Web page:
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  • 1
    ISSN: 1432-1041
    Keywords: prescribing habits ; psychotropics ; drug utilization ; methodology
    Source: Springer Online Journal Archives 1860-2000
    Topics: Chemistry and Pharmacology , Medicine
    Notes: Summary The prescription of psychotropic drugs at a multidoctor district health centre in northern Sweden in 1973, was analysed by means of problemoriented medical records. Of the 22,000 inhabitants of the district 10,700 consulted the health centre. Psychotropic drugs were prescribed for 11.3% of the patients, corresponding to 5% of the inhabitants of the area. Sixty per cent of the patients received one psychotropic prescription and 90% not more than three. Two-thirds of prescriptions were for women. Hypnotics, sedatives and minor tranquillisers constituted 64% of all prescriptions, major tranquillisers 24% and antidepressants 12%. One fifth of the patients obtained drugs belonging to more than one of the major psychotropic groups during the year. Insomnia, psychoneurosis and depression made up two-thirds of the indications for psychotropic drug therapy. More than thirty different psychotropic drugs were prescribed for the two major indications. There was considerable variation in how the different doctors prescribed drugs for the same indication. Fifty-nine different drug products were prescribed, of which the commonest five constituted more than half of the total number. Individual doctors used from 22 to 38 different psychotropic drugs.
    Type of Medium: Electronic Resource
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  • 2
    ISSN: 1432-1041
    Keywords: Diabetes ; antidiabetic drugs ; drug utilization ; prescribing habits ; geographical differences ; methodology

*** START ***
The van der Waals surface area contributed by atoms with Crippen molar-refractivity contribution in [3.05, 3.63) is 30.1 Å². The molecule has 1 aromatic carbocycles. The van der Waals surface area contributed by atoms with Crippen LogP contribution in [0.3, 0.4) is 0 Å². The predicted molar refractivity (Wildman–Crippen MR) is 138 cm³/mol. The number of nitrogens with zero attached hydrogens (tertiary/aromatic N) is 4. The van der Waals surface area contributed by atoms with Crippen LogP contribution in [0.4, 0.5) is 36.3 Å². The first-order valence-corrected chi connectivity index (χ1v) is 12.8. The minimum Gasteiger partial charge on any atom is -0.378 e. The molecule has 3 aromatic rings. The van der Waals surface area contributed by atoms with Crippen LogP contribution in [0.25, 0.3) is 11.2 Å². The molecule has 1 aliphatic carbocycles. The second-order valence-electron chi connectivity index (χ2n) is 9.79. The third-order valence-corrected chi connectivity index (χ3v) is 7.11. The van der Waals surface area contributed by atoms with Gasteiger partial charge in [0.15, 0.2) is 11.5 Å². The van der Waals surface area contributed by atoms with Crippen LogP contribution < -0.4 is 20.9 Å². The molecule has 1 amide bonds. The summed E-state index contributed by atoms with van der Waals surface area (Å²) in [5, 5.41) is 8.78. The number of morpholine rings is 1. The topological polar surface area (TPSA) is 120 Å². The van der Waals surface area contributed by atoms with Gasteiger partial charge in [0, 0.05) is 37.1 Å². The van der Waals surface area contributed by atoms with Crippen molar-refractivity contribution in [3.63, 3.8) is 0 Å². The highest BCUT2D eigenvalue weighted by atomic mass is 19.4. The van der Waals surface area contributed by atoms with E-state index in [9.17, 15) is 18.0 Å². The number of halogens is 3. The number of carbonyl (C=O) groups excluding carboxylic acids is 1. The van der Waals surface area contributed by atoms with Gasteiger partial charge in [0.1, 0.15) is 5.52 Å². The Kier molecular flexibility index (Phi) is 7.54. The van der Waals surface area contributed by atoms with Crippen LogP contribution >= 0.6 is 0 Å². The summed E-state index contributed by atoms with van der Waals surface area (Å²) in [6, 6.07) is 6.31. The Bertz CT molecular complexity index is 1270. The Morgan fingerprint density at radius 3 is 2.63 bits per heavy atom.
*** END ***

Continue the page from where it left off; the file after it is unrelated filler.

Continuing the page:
Source: Springer Online Journal Archives 1860-2000
    Topics: Chemistry and Pharmacology , Medicine
    Notes: Summary In a comparison of three European countries Sweden utilized more antidiabetic drugs than Northern Ireland and Norway. Swedish wholesale figures for a quarter of a year used for the comparison were based on “daily doses”/1000 inhabitants/day. In order to validate the Swedish figures, a defined geographical area was investigated in 1972–1973, the island of Gotland with 54000 inhabitants. Antidiabetic drugs distributed on a wholesale basis were compared with those distributed on a prescription basis. Additional information was gathered (interviews, questionnaires, hospital records etc.) from a sample of patients (n=54) and their prescribing doctors (n=37). There was good agreement between the wholesale and prescription figures for oral antidiabetic drugs over a three month period (30.0 vs 29.8 “daily doses”/1000 inhabitants/day), but this did not apply to insulin (5.9 vs 7.2) unless a longer time period was studied. The average daily doses prescribed were higher than the theoretically derived “daily doses”. Combination antidiabetic drug therapy was preseribed for 28% of the patients. Thirteen different oral antidiabetics were issued during the study period, four of which constituted 90% of the total. Phenformin, the second most commonly prescribed oral antidiabetic drug was prescribed by 33 doctors, and metformin was prescribed by only 14 doctors. Few patients were treated with diet alone and few doctors could obtain assistance from a dietician. There was little or no evidence that patients failed to comply with the prescriptions, but by contrast they adhered poorly to written dietary instructions.
    Type of Medium: Electronic Resource
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